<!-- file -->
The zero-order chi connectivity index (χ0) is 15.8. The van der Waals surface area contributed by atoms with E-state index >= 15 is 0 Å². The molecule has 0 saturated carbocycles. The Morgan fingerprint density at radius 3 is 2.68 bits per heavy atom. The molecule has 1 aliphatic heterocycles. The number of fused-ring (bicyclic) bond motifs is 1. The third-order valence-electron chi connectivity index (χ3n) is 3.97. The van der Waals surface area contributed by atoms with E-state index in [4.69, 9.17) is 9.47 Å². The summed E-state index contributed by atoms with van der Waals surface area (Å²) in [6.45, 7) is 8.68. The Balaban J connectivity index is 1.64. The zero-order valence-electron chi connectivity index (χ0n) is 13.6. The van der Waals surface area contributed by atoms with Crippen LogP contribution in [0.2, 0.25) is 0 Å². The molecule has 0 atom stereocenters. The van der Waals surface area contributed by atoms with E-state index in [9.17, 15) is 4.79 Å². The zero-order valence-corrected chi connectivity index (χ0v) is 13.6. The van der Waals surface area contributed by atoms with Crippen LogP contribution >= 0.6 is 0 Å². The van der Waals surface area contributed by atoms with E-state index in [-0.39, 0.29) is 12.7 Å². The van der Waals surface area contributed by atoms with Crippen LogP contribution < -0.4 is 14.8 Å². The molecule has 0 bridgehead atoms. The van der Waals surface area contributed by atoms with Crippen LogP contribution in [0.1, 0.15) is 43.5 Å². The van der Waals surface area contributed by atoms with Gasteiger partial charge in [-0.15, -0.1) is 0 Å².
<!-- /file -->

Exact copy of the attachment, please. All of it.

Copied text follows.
The zero-order chi connectivity index (χ0) is 15.8. The van der Waals surface area contributed by atoms with E-state index >= 15 is 0 Å². The molecule has 0 saturated carbocycles. The Morgan fingerprint density at radius 3 is 2.68 bits per heavy atom. The molecule has 1 aliphatic heterocycles. The number of fused-ring (bicyclic) bond motifs is 1. The third-order valence-electron chi connectivity index (χ3n) is 3.97. The van der Waals surface area contributed by atoms with E-state index in [4.69, 9.17) is 9.47 Å². The summed E-state index contributed by atoms with van der Waals surface area (Å²) in [6.45, 7) is 8.68. The Balaban J connectivity index is 1.64. The zero-order valence-electron chi connectivity index (χ0n) is 13.6. The van der Waals surface area contributed by atoms with Crippen LogP contribution in [0.2, 0.25) is 0 Å². The molecule has 0 atom stereocenters. The van der Waals surface area contributed by atoms with E-state index in [9.17, 15) is 4.79 Å². The zero-order valence-corrected chi connectivity index (χ0v) is 13.6. The van der Waals surface area contributed by atoms with Crippen LogP contribution >= 0.6 is 0 Å². The van der Waals surface area contributed by atoms with E-state index in [-0.39, 0.29) is 12.7 Å². The van der Waals surface area contributed by atoms with Crippen LogP contribution < -0.4 is 14.8 Å². The molecule has 0 bridgehead atoms. The van der Waals surface area contributed by atoms with Crippen LogP contribution in [0.1, 0.15) is 43.5 Å². The van der Waals surface area contributed by atoms with Gasteiger partial charge in [-0.15, -0.1) is 0 Å².